Eligible customers who purchased products subject to an EHF from Dollarama during specific periods may claim a gift card with a maximum value of $15. Customers who made a purchase between December 11, 2019 and July 4, 2023 are eligible, while those in any other part of Canada are eligible if they made a purchase between May 29, 2021 and July 4, 2023. The deadline for submitting email addresses for claimants is April 5, 2024, with no proof of purchase required.

However, as Zukran cautioned, a high volume of claims may potentially reduce the gift card amount per person.

The class action also encompasses other retailers such as Shoppers Drug Mart and Pharmaprix.  Neither of these companies have filed a settlement to date.

Ford Slashes Mach E Prices

Ford announced on Tuesday this week that it has significantly reduced prices on its Mustang Mach-E electric SUV models, by as much as $8,100, following a notable decline in sales throughout January.

The automaker, ranked No. 2 in the U.S., has adjusted the pricing of its lowest-priced 2023 model year Mustang Mach-E variant to $39,895, down from $42,995 previously. Similarly, the higher-end Mach-E GT will see a reduction of approximately $7,600, now priced at $52,395. And on top of that, other versions, including the extended-range premium variant, will undergo a price decrease of $8,100, now priced at $48,895.

“(We need) to adapt to the market to achieve the optimal mix of sales growth and customer value.”

Ford Motor Co. Statement

This decision comes in response to a 51 per cent decline in Mach-E sales in the U.S. during January, with only 1,295 units sold.

The price cuts coincide with the loss of eligibility for a $3,750 tax credit for the Mach-E since January 1, following new U.S. Treasury Department battery sourcing requirements aimed at diversifying the electric vehicle supply chain away from China.

Ford and other traditional automakers have slowed their electric vehicle (EV) push, opting instead to concentrate on higher-margin hybrid and gas-powered models. This strategic shift was front and center when Ford announced in January that it would be reducing production of its F-150 Lightning pickup truck, scaling back production starting April 1.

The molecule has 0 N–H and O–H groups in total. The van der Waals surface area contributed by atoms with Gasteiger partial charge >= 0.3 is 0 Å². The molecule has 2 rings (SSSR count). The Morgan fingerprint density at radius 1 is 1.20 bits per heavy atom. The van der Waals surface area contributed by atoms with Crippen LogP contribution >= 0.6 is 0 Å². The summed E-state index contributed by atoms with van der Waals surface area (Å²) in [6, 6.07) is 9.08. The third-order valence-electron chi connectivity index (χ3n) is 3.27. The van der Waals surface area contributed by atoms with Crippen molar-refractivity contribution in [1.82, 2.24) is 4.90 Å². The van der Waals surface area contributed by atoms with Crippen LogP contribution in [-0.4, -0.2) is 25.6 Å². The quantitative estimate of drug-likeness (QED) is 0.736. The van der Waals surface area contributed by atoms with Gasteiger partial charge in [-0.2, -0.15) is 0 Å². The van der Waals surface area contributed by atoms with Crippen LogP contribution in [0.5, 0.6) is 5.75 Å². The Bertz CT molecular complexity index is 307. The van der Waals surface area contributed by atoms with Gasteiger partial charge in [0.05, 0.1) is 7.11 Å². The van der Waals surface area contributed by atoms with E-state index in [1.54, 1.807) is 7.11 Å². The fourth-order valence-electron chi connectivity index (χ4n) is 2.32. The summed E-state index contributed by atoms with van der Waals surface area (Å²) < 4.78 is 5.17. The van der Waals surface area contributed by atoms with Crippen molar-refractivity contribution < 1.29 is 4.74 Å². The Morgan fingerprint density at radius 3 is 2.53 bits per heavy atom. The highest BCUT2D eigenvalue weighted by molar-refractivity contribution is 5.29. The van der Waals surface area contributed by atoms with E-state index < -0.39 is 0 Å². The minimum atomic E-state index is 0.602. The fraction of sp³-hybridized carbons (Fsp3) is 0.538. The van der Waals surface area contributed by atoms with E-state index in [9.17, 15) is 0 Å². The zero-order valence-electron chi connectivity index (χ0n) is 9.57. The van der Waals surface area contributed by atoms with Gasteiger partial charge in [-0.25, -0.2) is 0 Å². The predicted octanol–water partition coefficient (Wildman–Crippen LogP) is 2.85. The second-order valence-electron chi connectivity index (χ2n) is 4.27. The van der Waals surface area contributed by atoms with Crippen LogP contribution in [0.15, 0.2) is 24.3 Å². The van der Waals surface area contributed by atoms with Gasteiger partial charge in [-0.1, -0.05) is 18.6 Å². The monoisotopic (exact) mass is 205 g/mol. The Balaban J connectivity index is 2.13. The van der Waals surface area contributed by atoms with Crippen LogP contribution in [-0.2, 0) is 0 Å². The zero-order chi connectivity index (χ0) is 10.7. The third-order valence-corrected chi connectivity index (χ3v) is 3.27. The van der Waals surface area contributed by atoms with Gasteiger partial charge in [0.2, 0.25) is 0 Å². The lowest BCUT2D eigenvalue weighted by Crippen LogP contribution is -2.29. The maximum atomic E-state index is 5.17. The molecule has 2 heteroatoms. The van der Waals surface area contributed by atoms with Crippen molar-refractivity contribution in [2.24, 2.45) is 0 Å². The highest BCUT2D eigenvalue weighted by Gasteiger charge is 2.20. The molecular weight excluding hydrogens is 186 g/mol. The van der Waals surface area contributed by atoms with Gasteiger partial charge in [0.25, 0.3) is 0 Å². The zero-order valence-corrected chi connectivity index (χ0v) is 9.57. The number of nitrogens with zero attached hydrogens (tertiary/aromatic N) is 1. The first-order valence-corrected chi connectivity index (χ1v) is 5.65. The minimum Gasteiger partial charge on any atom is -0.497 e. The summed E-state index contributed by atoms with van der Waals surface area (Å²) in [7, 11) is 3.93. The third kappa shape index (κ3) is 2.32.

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How to Survive a 53% Pay Cut

Hands up if you feel bad for Steve Schwarzman, the CEO of Blackstone Inc.

In 2023, he took a 53% pay cut from his base in 2022, and let’s face it, nobody likes a pay cut like that!

I scoured the internet and tried to find a photo of Mr. Schwarzman looking sad, because surely he must be upset after taking such a pay cut, but I couldn’t find one. I settled on the one above and I’d say he looks… let’s call it ‘comfortable’.

Ok, before you look up his GoFundMe page and send a few bucks his way, I guess you need to know that even after the decrease, he was still paid US$896.7 million in base pay and dividends last year, so I guess he’ll be ok.

Schwarzman’s nearly 232 million Blackstone shares paid him $777 million in dividends for the year, and his $119.8 million in base pay rounded out his package.

Not much more I can add to this story. 😅 

Market Movers

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Top 10 Weekly Losers

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In Other News this Week

⚖️ A trawler sunk to the bottom of the ocean just off of Nova Scotia’s coast in 2021. Now, the whole company has been sold. Ironically, the trawler was named “Atlantic Destiny”. Full Story

🛬 I logged into my bank’s website this morning and was greeted with instructions on what to do if I was caught in the Lynx Air shutdown. Thankfully, I have never dealt with them, but many Canadians have. Learn More

🤟 In his annual shareholders letter, Warren Buffet paid homage to his long-time friend and business partner, Charlie Munger. Mr. Munger passed away in November 2023, ending one of the greatest partnerships in business history. Read the Letter